I’m not a big follower of The Bachelor or any other reality dating shows. While I’ve seen the occasional episode, I don’t have the patience to follow week after week of fabricated drama. But I will admit, the premise sometimes intrigues me… so I jumped at the chance to read Runaway Groom, a book set around a reality dating show. This is book two in the I Do, I Don’t series, but you don’t need to read the first novel to enjoy this one.
Like The Bachelor, Jilted is a show where one man is surrounded by a bunch of beautiful women in a tropical paradise. The twist here is that the bachelor (our hero) has been engaged (multiple times) in the past and has never yet made it to the altar. He now has weeks to choose a bride, and hopefully make it down the aisle in the season finale. Gage Barrett, a well-known movie star, is the begrudging bachelor in question for the premiere season of Jilted.
Much like Gage, Ellie Wright isn’t too thrilled to be on the show, although where Gage was forced into it by a lost bet, Ellie chose to audition in hopes of promoting her luxury T-shirt company. (To be honest, I found myself wishing for a shirt like Ellie’s after reading this, so she definitely succeeded!) This is what sets her apart from the competition upon their first meeting – unlike most of the contestants, Ellie is dressed casually when she meets Gage, and isn’t salivating over the thought of landing a movie star. They also have off-the-charts chemistry, which doesn’t go unnoticed by anyone.
That chemistry is what marks Ellie as an enemy to most of the other contestants, in spite of Ellie’s laid-back attitude. While she makes some friends, there are also a number of manipulative women in the bunch, and Ellie quickly resolves to get herself booted off the show. She’s soon meeting with Gage in secret to beg him to kick her off… and to explore that chemistry a little.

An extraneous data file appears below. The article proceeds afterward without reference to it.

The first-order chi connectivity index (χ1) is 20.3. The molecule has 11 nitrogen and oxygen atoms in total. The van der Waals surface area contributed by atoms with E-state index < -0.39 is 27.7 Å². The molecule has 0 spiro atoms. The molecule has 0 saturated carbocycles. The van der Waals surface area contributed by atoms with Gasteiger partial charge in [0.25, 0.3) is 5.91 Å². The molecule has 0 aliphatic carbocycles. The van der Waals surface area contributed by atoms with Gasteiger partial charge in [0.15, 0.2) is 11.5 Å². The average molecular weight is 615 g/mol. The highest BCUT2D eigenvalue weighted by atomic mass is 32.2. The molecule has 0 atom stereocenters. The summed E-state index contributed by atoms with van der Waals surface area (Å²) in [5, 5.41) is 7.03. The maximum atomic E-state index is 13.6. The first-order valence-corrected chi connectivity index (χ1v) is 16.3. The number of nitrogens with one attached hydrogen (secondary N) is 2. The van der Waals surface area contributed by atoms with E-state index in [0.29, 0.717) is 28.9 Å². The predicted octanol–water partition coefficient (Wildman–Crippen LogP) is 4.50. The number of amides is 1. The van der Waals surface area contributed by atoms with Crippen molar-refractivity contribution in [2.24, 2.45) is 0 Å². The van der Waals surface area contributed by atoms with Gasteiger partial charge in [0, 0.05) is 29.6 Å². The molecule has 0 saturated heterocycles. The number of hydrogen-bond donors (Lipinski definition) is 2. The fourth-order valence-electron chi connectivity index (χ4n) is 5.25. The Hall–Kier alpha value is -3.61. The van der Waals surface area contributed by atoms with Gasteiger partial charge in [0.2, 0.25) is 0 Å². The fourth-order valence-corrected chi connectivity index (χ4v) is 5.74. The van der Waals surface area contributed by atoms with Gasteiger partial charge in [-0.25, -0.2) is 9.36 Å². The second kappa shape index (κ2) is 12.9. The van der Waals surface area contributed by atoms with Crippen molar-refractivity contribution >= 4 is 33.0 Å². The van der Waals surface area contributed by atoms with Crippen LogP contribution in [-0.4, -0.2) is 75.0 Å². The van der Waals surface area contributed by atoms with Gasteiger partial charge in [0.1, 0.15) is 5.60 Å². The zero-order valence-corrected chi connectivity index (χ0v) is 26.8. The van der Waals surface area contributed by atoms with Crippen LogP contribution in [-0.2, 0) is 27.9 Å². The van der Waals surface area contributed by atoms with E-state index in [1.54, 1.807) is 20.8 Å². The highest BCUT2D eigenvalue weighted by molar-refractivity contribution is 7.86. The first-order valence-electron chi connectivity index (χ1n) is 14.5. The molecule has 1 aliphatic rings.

The biggest struggle this book faces is the question of how to develop true feelings amidst such a fake environment. The instant attraction between Ellie and Gage, as well as their secret meetings, does a lot to resolve the issue, but it still feels like a whirlwind romance. Like any pair of teenagers falling in love over a summer, Ellie and Gage ultimately must return to real life and decide how a possible relationship could fit into that. I won’t give away the ending, but I will say Ms. Layne does a good job of addressing this problem in a realistic and satisfying way.
To me, Runaway Groom seemed like a best-case scenario Bachelor–style romance, where the couple really did get to know each other in spite of the awkward conditions. Of course, all of the best moments happen off-camera, further convincing me that I should stick to romance novels rather than reality TV. We get to know the practical and funny person that Ellie is, and see the bits of vulnerability Gage hides behind his public persona. While it might get annoying to have friends this perfect in real life, they were a delight in a novel, and I rooted for them wholeheartedly.
In sum, if you’re a fan of Lauren Layne, The Bachelor, or witty contemporary novels, this book is for you. It’s the perfect beach read – or snow day read, if you’re stuck in cold weather like me!